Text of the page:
BMJ - Mistletoe

BMJ - Mistletoe

BMJ - Mistletoe As well as taking tamoxifen I inject myself with mistletoe. I have today been told about an article printed in the BMJ. I did try making contact with my Hospital but they are closed until 3 January.

Would be interested to know what others think about this article.

Wishing you all a good Christmas.



Jeannie I hope you are doing this under medical supervision- if not get it.
The Austrians use a mistletoe treatment , Iscador, with success- their br ca survival rates are best in Europe.
I would not dream of using Iscador unless I was being treated by an onc who was experienced in its use.
So I feel VERY dubious about anyone in UK using Iscador [if indeed you live here] and I think you should get proper advice before going any further unless/or treated in Austria.
And if you are using a herbal cure my opinion is that you should stop it pronto until you get proper medical advice.
Sorry to be such a misery guts- best wishes, dilly

FOR DILLY Thank you Dillly.

I am being treated at the Glasgow Homeopathic Hospital. I have always found them to be efficient and caring. However, I am aware I am on a heavy dose of the stuff - Series 3. Think I will have to put it into a compartment until after New Year. I will make an appointment to see someone at the Hospital to discuss matters at the beginning of 2007.

I have agonised over this all day so I’m off out now. Hopefully the drink will take my mind off things!

Thank you for your quick response.

Have a good Christmas.


iscador I have taken iscador prescribed by my homeopathic plus conventional medicine GP - they should build up the series gradually checking for any adverse reactions but as Dilly says it’s been used for over 80 years and their are medical publicaitons into its efficacy. If you are under ahomeopathic doc it shoudl be OK.

To Jeannie We strongly recommend you do not take complementary therapies when taking tamoxifen, without first consulting your doctor.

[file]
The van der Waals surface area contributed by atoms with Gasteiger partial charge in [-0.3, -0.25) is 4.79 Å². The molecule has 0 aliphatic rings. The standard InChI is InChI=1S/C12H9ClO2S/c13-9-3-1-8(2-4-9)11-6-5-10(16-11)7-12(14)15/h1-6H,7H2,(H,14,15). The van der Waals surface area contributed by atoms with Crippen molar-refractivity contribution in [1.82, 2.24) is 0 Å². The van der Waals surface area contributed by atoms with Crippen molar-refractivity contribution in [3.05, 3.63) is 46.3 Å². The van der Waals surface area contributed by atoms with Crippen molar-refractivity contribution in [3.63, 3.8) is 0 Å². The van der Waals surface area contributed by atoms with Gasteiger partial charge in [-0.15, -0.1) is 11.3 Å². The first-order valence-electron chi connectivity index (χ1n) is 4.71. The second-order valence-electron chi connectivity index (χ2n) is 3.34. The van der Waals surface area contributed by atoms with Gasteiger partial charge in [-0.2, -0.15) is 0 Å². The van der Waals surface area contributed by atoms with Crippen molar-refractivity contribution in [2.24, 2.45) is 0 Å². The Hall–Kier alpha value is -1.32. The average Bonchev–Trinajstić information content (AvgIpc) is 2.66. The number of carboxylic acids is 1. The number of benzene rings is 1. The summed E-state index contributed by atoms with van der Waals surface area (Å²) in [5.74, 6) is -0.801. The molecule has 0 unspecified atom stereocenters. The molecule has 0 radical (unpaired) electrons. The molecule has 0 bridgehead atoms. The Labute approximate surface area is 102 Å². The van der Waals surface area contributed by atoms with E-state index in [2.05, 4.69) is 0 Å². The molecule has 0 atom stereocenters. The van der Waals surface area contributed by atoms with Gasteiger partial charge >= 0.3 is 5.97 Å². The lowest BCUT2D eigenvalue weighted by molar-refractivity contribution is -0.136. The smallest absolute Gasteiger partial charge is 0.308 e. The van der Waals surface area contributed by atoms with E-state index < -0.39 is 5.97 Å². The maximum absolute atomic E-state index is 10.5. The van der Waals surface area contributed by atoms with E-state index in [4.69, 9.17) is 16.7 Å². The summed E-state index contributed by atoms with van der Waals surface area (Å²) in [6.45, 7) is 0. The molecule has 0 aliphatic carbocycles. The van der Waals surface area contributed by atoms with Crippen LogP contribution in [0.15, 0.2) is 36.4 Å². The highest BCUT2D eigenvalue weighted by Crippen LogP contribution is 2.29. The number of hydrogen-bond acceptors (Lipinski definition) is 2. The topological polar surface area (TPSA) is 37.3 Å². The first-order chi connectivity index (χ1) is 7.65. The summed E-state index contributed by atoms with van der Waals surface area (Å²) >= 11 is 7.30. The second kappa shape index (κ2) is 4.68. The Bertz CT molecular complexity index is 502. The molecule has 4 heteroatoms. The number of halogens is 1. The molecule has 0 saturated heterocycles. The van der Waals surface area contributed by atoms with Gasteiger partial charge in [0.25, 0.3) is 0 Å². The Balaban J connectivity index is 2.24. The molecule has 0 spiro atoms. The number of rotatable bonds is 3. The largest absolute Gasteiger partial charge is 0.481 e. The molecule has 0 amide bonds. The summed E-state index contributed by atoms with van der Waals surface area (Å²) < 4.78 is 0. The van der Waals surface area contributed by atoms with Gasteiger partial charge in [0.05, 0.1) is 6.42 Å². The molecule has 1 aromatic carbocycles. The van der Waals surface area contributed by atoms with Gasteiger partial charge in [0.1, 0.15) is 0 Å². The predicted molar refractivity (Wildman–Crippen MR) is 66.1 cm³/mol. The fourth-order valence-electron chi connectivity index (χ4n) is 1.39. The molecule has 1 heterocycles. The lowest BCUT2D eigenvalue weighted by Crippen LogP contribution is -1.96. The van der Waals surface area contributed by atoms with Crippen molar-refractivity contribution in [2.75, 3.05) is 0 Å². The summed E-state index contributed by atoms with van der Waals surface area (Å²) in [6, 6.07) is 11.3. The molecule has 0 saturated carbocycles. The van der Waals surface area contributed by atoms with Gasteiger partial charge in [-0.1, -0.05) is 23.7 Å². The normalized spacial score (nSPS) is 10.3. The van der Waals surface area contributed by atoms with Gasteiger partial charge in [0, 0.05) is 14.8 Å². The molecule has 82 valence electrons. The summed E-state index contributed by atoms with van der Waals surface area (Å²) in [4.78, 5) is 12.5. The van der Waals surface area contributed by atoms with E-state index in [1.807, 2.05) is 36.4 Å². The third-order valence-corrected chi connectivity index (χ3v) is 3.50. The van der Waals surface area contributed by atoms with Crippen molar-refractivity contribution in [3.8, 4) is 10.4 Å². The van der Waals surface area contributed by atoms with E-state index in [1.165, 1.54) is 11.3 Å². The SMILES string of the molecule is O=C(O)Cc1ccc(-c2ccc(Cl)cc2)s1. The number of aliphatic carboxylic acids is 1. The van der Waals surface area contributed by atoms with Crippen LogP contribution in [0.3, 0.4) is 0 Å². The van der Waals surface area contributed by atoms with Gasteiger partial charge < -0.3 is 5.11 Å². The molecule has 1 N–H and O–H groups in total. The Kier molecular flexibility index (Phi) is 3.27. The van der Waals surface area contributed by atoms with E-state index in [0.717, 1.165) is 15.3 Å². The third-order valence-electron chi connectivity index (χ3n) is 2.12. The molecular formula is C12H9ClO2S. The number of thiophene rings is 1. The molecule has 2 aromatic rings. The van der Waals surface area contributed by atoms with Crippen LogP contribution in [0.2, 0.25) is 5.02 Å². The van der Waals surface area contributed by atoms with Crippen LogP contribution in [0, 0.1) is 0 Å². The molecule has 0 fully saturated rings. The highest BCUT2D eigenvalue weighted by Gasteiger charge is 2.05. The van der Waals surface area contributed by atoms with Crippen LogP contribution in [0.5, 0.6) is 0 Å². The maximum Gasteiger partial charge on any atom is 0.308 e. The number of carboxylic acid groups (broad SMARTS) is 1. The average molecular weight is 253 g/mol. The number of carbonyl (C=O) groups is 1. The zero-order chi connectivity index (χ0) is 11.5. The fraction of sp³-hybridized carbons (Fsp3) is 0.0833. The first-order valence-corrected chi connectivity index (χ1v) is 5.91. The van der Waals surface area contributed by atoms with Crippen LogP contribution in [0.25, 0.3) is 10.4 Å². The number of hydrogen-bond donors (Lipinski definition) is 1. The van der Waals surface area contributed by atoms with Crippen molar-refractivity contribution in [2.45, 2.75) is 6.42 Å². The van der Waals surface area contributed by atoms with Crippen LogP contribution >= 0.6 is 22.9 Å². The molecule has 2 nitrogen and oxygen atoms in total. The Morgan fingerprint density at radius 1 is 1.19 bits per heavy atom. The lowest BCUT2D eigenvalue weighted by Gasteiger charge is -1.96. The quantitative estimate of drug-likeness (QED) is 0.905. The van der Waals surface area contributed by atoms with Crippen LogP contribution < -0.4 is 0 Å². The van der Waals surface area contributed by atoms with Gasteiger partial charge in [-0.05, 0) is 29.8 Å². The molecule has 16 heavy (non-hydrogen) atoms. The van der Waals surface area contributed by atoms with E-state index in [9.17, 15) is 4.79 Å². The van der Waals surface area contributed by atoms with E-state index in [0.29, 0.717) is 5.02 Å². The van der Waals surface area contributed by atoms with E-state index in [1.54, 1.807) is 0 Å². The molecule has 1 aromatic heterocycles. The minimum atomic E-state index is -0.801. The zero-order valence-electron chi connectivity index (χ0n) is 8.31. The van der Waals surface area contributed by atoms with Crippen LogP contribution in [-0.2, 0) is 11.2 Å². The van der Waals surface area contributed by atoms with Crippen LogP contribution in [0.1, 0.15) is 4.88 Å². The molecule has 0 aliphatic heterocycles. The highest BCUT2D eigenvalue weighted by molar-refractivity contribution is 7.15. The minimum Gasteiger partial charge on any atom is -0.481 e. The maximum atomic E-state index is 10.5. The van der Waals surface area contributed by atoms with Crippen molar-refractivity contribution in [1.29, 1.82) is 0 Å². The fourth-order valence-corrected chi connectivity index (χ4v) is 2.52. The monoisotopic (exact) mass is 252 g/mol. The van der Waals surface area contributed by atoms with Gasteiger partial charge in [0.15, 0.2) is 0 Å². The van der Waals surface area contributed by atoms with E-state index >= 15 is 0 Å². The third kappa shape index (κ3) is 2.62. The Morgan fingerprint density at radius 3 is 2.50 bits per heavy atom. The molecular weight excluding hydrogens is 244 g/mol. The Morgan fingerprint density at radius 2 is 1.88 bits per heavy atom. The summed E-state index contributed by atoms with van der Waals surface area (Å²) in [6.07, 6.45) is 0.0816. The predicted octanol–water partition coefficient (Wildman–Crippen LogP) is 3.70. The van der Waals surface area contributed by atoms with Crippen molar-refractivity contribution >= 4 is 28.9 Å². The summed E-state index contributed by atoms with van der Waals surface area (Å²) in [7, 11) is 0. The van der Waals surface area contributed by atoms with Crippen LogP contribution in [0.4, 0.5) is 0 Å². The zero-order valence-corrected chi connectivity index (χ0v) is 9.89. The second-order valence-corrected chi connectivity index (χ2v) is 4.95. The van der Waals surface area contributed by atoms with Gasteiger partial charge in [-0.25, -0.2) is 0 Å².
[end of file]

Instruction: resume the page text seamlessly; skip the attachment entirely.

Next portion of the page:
If you would like to disuss this immediately you can telephone our free helpline on 0808 800 6000. Over the christmas period this will be open on Saturday 23 December 9am to 2pm and then again on Wednesday 27 December to Friday 29 December. It will than re-open again on Tuesday 2 January.

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I think it is the medical profession protecting themselves again. This is one case - there are clearly many others who use iscador with minimal problems, the tumour concerned was benign ( so we have no idea what it really was), and if you are not have problems I would not worry overmuch over the holiday.

Edvard Ernst - again! Well he doesn’t like complementary medicine does he, so what does one expect from an article written by him. (Who used to dabble in homeopathy, I believe, when he was a doctor in Germany!)

I have been taking Iscador for some years now, under the auspices of the Royal London Homeopathic Hospital. It was explained to me by the doctor there, that it is believed that Iscador enhances the immune system by increasing the number of Natural Killer (NK) cells, which eat up cancer cells. The thymus responsible for making these may increase in volume as it does its work.

It is not purported to be a cure for cancer, (there are laws prohibiting the advertising of anything to cure cancer, so we vulnerable patients are not taken advantage of. One hopes that chemo comes within these laws.) but it is supposed to offer an increase in survival time.

Well an increase in survival time is fine by me. I am on strength 2 and 3 alternately, and when injecting no 3, I hope very much for the tell-tale sign of a red patch of inflamed skin, about the size of a 50p piece. That tells me that it is working.